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Posted January 5, 2011
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From manuscript title KIM O' THE 'RISTHI to just plain KIM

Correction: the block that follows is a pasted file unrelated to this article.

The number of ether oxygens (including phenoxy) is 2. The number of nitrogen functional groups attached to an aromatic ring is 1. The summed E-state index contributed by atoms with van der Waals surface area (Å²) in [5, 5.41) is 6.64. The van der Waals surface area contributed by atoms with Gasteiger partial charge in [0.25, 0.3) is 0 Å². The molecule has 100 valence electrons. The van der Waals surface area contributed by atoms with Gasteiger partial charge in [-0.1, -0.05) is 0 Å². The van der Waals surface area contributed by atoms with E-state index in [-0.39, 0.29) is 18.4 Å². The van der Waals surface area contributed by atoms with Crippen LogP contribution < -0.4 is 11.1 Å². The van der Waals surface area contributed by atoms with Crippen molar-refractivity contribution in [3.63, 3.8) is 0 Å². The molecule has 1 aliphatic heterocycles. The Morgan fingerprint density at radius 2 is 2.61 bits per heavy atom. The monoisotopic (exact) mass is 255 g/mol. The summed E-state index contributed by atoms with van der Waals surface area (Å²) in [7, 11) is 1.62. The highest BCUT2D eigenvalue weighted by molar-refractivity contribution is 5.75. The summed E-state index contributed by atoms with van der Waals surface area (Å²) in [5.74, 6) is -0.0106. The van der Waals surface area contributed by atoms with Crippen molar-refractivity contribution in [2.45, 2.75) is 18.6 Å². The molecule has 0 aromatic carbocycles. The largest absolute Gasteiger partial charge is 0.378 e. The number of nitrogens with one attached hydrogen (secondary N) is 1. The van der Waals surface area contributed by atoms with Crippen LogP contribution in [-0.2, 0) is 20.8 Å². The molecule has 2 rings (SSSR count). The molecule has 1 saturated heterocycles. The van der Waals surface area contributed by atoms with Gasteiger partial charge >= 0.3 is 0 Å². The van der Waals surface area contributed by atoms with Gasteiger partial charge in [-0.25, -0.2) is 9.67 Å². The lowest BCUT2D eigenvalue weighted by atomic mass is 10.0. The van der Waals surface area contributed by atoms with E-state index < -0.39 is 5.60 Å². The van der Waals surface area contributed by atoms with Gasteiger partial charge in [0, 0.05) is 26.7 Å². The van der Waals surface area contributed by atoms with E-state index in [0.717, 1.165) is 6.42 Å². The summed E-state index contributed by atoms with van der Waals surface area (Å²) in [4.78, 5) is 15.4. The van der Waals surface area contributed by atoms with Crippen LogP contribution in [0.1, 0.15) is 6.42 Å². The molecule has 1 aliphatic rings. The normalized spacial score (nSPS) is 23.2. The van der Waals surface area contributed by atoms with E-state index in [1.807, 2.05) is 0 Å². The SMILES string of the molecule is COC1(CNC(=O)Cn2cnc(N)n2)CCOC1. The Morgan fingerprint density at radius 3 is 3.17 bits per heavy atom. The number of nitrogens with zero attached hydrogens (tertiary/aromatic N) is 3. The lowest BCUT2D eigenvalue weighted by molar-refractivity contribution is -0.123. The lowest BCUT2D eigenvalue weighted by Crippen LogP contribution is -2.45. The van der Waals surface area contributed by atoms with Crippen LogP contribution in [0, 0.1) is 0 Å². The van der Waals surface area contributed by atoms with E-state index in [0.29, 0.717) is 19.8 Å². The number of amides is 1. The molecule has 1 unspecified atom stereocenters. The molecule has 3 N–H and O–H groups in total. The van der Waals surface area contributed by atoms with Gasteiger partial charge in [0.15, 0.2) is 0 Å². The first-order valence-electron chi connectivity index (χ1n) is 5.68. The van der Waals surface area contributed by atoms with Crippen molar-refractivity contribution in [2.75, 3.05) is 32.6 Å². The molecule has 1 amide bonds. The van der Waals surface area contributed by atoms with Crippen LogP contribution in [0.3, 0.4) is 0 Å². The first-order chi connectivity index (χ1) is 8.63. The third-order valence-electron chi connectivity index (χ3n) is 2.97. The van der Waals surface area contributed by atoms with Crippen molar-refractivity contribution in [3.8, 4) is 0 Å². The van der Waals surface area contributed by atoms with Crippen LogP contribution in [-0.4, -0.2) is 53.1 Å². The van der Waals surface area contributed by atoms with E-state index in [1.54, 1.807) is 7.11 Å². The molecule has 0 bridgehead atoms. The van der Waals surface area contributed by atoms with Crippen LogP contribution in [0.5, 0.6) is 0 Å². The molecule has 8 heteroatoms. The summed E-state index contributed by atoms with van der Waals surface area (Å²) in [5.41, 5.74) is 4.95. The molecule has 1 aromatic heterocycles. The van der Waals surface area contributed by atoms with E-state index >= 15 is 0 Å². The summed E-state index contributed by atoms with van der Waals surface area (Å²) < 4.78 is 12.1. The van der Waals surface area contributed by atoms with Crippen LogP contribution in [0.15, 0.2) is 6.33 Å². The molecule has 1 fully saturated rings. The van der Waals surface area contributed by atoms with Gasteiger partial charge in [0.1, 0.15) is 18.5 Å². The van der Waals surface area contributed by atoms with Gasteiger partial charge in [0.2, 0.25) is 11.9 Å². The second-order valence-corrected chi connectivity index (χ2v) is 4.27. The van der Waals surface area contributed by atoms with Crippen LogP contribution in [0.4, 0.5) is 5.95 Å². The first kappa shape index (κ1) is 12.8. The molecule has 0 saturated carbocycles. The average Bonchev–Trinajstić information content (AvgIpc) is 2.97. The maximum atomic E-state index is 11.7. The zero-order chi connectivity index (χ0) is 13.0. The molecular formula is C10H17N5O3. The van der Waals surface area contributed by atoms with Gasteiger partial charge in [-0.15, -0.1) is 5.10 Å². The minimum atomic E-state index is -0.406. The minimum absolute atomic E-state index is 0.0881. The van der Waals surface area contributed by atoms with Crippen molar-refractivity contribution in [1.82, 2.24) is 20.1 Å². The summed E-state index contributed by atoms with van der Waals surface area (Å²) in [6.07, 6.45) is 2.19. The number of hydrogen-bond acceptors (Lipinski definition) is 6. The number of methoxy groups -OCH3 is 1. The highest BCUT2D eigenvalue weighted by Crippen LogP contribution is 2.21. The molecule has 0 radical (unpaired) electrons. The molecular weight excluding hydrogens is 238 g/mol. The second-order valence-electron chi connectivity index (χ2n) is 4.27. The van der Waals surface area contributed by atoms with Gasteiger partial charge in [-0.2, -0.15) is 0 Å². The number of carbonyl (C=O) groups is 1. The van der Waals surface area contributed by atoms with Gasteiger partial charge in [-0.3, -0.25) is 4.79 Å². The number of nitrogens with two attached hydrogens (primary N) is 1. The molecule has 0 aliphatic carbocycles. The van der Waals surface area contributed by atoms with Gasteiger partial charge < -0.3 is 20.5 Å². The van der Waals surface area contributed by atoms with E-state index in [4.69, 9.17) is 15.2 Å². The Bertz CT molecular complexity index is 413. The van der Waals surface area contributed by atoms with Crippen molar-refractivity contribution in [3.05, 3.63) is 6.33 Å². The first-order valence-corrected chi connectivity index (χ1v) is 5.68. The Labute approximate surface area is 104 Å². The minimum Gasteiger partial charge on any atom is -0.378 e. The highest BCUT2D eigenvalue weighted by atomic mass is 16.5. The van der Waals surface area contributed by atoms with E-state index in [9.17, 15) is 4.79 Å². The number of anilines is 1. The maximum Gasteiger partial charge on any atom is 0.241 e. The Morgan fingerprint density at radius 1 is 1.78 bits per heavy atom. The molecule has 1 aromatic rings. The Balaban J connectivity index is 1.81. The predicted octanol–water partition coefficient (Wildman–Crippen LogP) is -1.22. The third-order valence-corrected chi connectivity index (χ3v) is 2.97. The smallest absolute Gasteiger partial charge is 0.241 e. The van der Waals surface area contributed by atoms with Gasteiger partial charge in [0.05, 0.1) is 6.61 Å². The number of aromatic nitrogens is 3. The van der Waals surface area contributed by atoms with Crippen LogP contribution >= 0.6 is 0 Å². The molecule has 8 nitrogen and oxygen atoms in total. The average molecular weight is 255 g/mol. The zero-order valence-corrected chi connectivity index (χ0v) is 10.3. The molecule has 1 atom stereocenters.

Peter Hopkirk's 1006 QUEST FOR KIM - IN SEARCH OF KIPLING'S GREAT GAME is a very useful book to have on hand. When? When you are either reading the Nobel Prize winner's 1901 novel KIM or watching a couple of filmed versions of that picaresque little tale of a young Irish lad torn between Buddhist sanctification and becoming a career spy for the Raj in the "Great Game" Victorian cold war with Russia. *** THE QUEST FOR KIM moves along on three levels: (1) author Peter Hopkirk tells chronologically his research and travel retracing the places and fictional persons described in Kipling's novel; (2) he also retells in the novel's order the principal scenes of KIM, in case you have not read or have forgotten the book; and (3) Hopkirk presents his evidence for the real places behind the original Wonder House in Lahore, Lurgin Sahib's jewelry shop in Simla and the models for Kim, Mahbub Ali, Hurree Chunder Mookerjee, the lama and other immortals from KIM. *** Janina Slater's black and white illustrations and map adorn Hopkirk's text. This is a book worth reading. *** Let me conclude this review with a few sentences from QUEST FOR KIM. "As for the character of Kim, however, all that Kipling is prepared to tell us is that the idea came to him in the summer of 1892, before being shelved for a while. 'I had a vague notion,' he wrote years later in SOMETHING OF MYSELF, 'of an Irish boy, born in India and mixed up with native life. I went as far as to make him the son of a private in an Irish battalion, and christened him KIM OF THE 'RISHTI -- short, that is, for Irish.' Indeed KIM O' THE 'RISHTI is the title at the top of his original manuscript. Today this is to be found in the British Library, and it was there that my journey into the world of Kim really began" (Ch. 1, "Who Was Kim?") -OOO-Was this review helpful? Yes NoThank you for your feedback. Report this reviewThank you, this review has been flagged.